Hedge funds are investing in gold: do they know something we don’t?
Hedge funds are often viewed as an indicator of market direction and as they’re now piling investment resources into gold, it’s worth considering what they know that ordinary investors may not.
Hedge funds are investment vehicles designed to make money whatever way the markets fall. Most retail investors fall well outside the hedge fund investment threshold, which can run to millions of pounds.
High net worth individuals entrust their earnings to savvy fund managers who hedge their bets depending on which way they see the market going.
As the name suggests, these funds are supposed to hedge their risk thereby limiting it, but they can often be riskier than the investment options, like mutual funds, that are accessible to most retail investors.
Hedge funds often use leverage or borrowed money to amplify their returns, but this also amplifies risk, and some of the more spectacular investment disasters of the past two decades have been collapsed hedge funds.
But the losses, and lessons, of the financial crisis are still front of mind, and these days hedge funds recognise the need to hold physical gold as part of a balanced portfolio to hedge against the uncertainties of the future.
Holding gold is their protection against unexpected market shocks, maintaining, or increasing value when their leveraged or high risk trading strategies are disrupted. And the risks and uncertainties in the geopolitical economy today has prompted a flurry of hedge funds to invest in more gold now than we have seen in decades.
During 2018 we have seen a 39% increase in hedge fund professionals purchasing physical gold (privately and outside their hedge fund role) compared to 2017 citing concerns over systemic geopolitical risks.
Global geopolitics and financial interdependency means there will always be an element of uncertainty in the world. However, news of potential trade wars, the threat of a physical war, volatile political personalities and a global financial system balancing on an exorbitant debt-pile are making those risks far more patent.
Hedge funds aren’t usually highly vocal about their strategies to anyone other than their investors, and most hedge funds don’t explicitly say they are buying gold, but their actions are reflected in gold trades at the main international exchanges, and the signs point to a rise.
Some fund managers are more vocal than others. Ray Dalio, manager of the world’s largest hedge fund, Bridgewater Associates, last year recommended buying gold as a hedge against increasing global risks.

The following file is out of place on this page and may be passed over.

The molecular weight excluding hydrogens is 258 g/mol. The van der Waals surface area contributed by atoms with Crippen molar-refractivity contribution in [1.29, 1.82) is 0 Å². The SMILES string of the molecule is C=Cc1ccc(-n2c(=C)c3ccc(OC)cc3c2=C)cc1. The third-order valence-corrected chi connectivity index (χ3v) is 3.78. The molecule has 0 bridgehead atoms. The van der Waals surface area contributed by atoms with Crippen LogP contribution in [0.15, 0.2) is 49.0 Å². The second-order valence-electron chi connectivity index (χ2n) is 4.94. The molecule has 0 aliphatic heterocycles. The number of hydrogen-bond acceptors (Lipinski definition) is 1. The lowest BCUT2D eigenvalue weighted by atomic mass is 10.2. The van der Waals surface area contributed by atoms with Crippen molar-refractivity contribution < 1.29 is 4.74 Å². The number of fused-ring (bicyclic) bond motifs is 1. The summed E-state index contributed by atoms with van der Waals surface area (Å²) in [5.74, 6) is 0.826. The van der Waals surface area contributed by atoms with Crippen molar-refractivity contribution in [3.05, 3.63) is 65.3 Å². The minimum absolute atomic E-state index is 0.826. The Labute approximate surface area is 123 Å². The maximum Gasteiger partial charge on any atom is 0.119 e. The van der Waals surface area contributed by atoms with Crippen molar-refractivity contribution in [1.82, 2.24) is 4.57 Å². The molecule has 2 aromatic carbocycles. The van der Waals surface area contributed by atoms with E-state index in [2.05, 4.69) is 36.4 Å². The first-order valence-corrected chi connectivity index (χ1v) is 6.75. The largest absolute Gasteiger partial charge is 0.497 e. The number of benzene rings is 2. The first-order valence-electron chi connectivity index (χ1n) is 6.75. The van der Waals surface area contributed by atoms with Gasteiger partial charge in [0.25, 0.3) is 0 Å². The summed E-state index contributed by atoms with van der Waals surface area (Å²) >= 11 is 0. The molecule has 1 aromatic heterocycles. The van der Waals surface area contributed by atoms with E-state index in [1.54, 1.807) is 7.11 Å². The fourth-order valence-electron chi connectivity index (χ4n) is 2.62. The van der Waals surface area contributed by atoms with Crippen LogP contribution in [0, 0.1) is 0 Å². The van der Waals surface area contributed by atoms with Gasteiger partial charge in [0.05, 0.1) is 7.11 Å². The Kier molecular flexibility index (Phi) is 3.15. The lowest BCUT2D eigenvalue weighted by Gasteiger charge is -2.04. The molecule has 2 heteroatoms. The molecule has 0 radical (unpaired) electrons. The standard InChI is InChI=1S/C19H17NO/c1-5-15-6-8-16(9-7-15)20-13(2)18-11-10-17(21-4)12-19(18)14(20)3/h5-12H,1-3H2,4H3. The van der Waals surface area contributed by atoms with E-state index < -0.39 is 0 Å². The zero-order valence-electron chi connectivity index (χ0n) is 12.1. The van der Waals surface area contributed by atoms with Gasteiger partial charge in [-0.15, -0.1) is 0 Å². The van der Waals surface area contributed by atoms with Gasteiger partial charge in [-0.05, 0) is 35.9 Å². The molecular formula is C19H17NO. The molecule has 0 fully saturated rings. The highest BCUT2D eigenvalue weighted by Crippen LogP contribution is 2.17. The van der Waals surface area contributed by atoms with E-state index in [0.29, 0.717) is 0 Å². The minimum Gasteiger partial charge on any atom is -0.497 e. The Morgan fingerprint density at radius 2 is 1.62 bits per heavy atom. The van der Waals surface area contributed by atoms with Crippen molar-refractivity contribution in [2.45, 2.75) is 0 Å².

Hedge funds act on the same information that is available to everyone, but they watch for signs of risk with more acuity than the average man on the street. What they will be seeing now is a level of government debt in western economies that has never been seen before.
After borrowing to claw their way out of a recession, US and European debt mountains will not be easy to shrink. Former chairman of the Bank of England Mervyn King has warned that the sheer size of private and public sector debt across the world could trigger another financial meltdown.
Brexit and recession
Added to the debt pile, Brexit remains a substantial unknown. Despite the exit deadline looming, key economic and trade decisions remain unresolved, so the actual lasting effects of the UK’s exit from the European Union is a significant risk.
Meanwhile some researchers believe Germany may be teetering on the brink of a recession, which would be disastrous for the European countries that rely on its financial backbone when crises hit.
There remains the possibility of an equity correction, with stocks at record highs, and more worryingly for people whose main investment is their home, a property correction is also a concern.
If rates increase to pre-crisis levels, millions of people who have never seen a rate rise in their adult life won’t be able to maintain mortgage payments. We’ve already seen signs of a slowing retail market, which affects employment figures and retirees with pensions in companies that collapse.
These concerns hit close to home for many of The Pure Gold Company’s customers, who would be directly affected by any market or property slump, and have concerns about their pension investments in an uncertain future.
As such The Pure Gold Company has seen a 167% increase in people investing in physical gold this year compared to 2017 on account of the above mentioned risks.
All this information is in the public domain, so hedge funds don’t necessarily know any more than we could do with a little research. But they are being proactive about their portfolio of assets, and they seem to be acting with more urgency than many. Perhaps they have a clearer sense of timing.
Should we follow their lead? After all, some hedge funds went bust and others only just made it out the other side of the financial crisis, so why should we trust their instincts this time? Maybe for just that reason. Yes, hedge funds like to take risks to increase the potential reward, but they also like to mitigate this risk, otherwise they could become another victim of unexpected financial shocks.
Many of The Pure Gold Company’s clients are financial professionals and investment bankers, already steeped in market information, who follow the lead of successful hedge fund managers.
There might just be something in it.
Joshua Saul is CEO of The Pure Gold Company